The defense continued to call its witnesses at a military court in Jaffa Sunday, in the case of IDF medic Sgt. Elor Azaria, who is facing manslaughter charges for killing a terrorist who had already been neutralized, Walla reported. The day began with the soldier who was the victim of the stabbing attack by the two terrorists at a check post in Hebron. Later in the day the court will hear from MDA Director Eli Bin.

The soldier testified that the two Arab terrorists raised the suspicion of the check post soldiers because they both were wearing heavy coats and did not stop at the metal detector. After being attacked and injured, the witness said he shot the terrorist and thought he was dead, but then he heard people crying that the terrorist was carrying an explosive charge.

The witness described the main dangers IDF soldiers face at the check posts as being stabbings and explosives. He said the two Arabs “came close to my post and I identify that something is out of the ordinary — they didn’t stop at the line, and tried to avoid the metal detector. As soon as the company commander ordered them to stop and go back, they stood and stared at each other. I put my hand on my weapon, one of them pulled out a knife and ran at the company commander to try to stab him. The company commander followed the blocking protocol and shot the terrorist. Meanwhile, as I was asking where was the second terrorist, I felt two stabs in my shoulder and my arm.”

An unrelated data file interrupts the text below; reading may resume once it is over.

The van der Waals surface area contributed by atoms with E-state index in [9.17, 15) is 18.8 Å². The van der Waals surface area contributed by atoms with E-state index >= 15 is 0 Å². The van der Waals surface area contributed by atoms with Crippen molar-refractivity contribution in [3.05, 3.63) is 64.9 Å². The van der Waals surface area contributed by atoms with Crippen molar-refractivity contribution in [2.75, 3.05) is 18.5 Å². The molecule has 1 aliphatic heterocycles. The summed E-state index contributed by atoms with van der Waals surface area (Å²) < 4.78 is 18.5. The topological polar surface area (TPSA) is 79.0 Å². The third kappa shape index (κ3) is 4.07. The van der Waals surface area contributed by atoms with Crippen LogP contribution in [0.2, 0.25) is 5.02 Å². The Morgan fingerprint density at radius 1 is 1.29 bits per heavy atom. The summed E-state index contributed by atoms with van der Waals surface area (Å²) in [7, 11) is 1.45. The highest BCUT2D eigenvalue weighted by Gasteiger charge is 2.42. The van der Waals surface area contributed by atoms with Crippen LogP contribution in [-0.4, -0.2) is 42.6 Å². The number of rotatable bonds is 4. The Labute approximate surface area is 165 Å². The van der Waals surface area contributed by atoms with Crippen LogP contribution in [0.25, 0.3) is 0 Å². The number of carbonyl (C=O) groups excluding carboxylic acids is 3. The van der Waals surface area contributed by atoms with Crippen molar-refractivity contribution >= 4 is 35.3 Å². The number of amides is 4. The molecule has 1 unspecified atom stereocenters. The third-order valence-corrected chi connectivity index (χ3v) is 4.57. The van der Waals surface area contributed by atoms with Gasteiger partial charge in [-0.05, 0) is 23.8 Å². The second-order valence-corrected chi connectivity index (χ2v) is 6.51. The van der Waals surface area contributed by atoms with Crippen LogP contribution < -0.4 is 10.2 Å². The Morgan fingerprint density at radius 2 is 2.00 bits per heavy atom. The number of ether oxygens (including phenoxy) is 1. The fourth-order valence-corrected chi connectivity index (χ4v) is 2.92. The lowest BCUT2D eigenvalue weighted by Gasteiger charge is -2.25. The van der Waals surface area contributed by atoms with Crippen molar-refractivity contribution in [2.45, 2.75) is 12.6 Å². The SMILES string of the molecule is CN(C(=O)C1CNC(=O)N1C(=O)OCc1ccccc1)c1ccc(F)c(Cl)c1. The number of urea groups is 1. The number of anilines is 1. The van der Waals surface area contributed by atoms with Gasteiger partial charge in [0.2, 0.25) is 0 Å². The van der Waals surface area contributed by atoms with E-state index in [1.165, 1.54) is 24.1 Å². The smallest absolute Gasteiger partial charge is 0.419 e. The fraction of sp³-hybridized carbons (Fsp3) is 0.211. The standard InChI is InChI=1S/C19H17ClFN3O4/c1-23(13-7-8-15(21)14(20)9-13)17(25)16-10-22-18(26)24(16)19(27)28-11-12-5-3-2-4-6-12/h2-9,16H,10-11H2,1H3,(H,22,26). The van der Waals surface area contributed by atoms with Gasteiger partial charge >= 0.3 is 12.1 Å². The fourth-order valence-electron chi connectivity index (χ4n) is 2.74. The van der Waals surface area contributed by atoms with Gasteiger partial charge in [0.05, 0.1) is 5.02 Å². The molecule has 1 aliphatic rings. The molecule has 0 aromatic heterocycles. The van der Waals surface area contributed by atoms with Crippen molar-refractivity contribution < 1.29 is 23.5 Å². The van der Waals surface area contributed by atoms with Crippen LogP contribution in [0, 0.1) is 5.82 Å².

At that point the witness said he shot the terrorist. “I turn around and while I’m falling I shoot three bullets at him and he’s fleeing. I thought he still posed danger, maybe he was going to blow up a charge. I ran after him, following the blocking protocol. He turns back and starts running at me and I hear three shots and the terrorist falls down. Since I didn’t know if he had explosives on him I didn’t want to take a chance, I tried to shoot him and didn’t succeed. Then I thought he was dead and went to report the incident over the com. When I was inside the ambulance I heard the cries about the explosive charge and became very tense as a result.”

The witness described a chaotic scene in which “no one took charge, no one gave orders.” He told the court that the defendant, Sgt. Azaria “was standing next to me, I think he turned towards the terrorist and looked in his direction. There was a lot of pressure in the scene.”

The witness also told the court that the IDF reneged on a decision to award him a certificate of appreciation for his performance while being wounded. He reported asking the deputy brigade commander why he wasn’t receiving the award and the latter did not offer a clear explanation, other than to say “the IDF is a bit chincy on these matters.”

As to his own relationship with the defendant, the witness said they “enlisted together, went through training together, did everything together. He is a very generous man and always likes to give, no matter when and how. He’s a soldier that no matter what’s the mission, he always does it without showing it when it’s tough. A man of values and tolerance.”